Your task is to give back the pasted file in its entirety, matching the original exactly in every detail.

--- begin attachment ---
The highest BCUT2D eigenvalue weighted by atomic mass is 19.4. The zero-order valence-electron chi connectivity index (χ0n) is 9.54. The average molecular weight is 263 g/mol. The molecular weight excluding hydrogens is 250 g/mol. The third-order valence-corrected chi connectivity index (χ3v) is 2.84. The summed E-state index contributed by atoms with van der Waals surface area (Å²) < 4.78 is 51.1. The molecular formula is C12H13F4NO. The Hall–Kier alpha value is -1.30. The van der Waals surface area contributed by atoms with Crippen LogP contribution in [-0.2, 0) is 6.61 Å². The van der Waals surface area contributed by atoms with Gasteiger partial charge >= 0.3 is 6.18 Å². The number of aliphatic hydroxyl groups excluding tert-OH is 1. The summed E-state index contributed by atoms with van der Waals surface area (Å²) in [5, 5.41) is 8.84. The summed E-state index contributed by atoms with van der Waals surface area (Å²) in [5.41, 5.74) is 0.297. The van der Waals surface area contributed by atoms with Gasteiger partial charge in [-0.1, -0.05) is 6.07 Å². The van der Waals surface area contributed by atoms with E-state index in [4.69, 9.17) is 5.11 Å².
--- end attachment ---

The highest BCUT2D eigenvalue weighted by atomic mass is 19.4. The zero-order valence-electron chi connectivity index (χ0n) is 9.54. The average molecular weight is 263 g/mol. The molecular weight excluding hydrogens is 250 g/mol. The third-order valence-corrected chi connectivity index (χ3v) is 2.84. The summed E-state index contributed by atoms with van der Waals surface area (Å²) < 4.78 is 51.1. The molecular formula is C12H13F4NO. The Hall–Kier alpha value is -1.30. The van der Waals surface area contributed by atoms with Crippen LogP contribution in [-0.2, 0) is 6.61 Å². The van der Waals surface area contributed by atoms with Gasteiger partial charge >= 0.3 is 6.18 Å². The number of aliphatic hydroxyl groups excluding tert-OH is 1. The summed E-state index contributed by atoms with van der Waals surface area (Å²) in [5, 5.41) is 8.84. The summed E-state index contributed by atoms with van der Waals surface area (Å²) in [5.41, 5.74) is 0.297. The van der Waals surface area contributed by atoms with Gasteiger partial charge in [-0.1, -0.05) is 6.07 Å². The van der Waals surface area contributed by atoms with E-state index in [4.69, 9.17) is 5.11 Å².